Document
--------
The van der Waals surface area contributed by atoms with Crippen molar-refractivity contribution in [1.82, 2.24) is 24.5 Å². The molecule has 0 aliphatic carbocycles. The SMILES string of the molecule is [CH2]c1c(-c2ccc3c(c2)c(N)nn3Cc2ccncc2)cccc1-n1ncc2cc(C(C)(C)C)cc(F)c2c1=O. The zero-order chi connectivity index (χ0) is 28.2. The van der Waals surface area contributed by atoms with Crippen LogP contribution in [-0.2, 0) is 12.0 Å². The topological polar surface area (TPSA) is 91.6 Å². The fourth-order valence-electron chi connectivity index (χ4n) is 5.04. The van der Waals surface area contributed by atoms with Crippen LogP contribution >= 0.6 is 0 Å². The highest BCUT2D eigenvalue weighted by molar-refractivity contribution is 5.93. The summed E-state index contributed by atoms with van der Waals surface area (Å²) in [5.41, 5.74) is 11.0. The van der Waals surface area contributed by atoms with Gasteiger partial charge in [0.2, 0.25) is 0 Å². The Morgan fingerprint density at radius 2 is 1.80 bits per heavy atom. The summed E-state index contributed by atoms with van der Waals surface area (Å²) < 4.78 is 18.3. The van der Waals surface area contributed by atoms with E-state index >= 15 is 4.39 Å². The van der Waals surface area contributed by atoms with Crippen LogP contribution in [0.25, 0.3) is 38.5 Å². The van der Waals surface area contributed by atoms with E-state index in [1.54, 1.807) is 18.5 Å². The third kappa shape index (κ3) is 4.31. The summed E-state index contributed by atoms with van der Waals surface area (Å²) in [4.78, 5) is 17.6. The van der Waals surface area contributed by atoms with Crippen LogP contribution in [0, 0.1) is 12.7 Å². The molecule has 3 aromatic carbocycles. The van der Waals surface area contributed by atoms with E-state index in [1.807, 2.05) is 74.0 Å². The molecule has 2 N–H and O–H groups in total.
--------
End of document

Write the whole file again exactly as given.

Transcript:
The van der Waals surface area contributed by atoms with Crippen molar-refractivity contribution in [1.82, 2.24) is 24.5 Å². The molecule has 0 aliphatic carbocycles. The SMILES string of the molecule is [CH2]c1c(-c2ccc3c(c2)c(N)nn3Cc2ccncc2)cccc1-n1ncc2cc(C(C)(C)C)cc(F)c2c1=O. The zero-order chi connectivity index (χ0) is 28.2. The van der Waals surface area contributed by atoms with Crippen LogP contribution in [-0.2, 0) is 12.0 Å². The topological polar surface area (TPSA) is 91.6 Å². The fourth-order valence-electron chi connectivity index (χ4n) is 5.04. The van der Waals surface area contributed by atoms with Crippen LogP contribution >= 0.6 is 0 Å². The highest BCUT2D eigenvalue weighted by molar-refractivity contribution is 5.93. The summed E-state index contributed by atoms with van der Waals surface area (Å²) in [5.41, 5.74) is 11.0. The van der Waals surface area contributed by atoms with Gasteiger partial charge in [0.2, 0.25) is 0 Å². The Morgan fingerprint density at radius 2 is 1.80 bits per heavy atom. The summed E-state index contributed by atoms with van der Waals surface area (Å²) < 4.78 is 18.3. The van der Waals surface area contributed by atoms with E-state index >= 15 is 4.39 Å². The van der Waals surface area contributed by atoms with Crippen LogP contribution in [0.25, 0.3) is 38.5 Å². The van der Waals surface area contributed by atoms with E-state index in [1.54, 1.807) is 18.5 Å². The third kappa shape index (κ3) is 4.31. The summed E-state index contributed by atoms with van der Waals surface area (Å²) in [4.78, 5) is 17.6. The van der Waals surface area contributed by atoms with Crippen LogP contribution in [0, 0.1) is 12.7 Å². The molecule has 3 aromatic carbocycles. The van der Waals surface area contributed by atoms with E-state index in [1.807, 2.05) is 74.0 Å². The molecule has 2 N–H and O–H groups in total.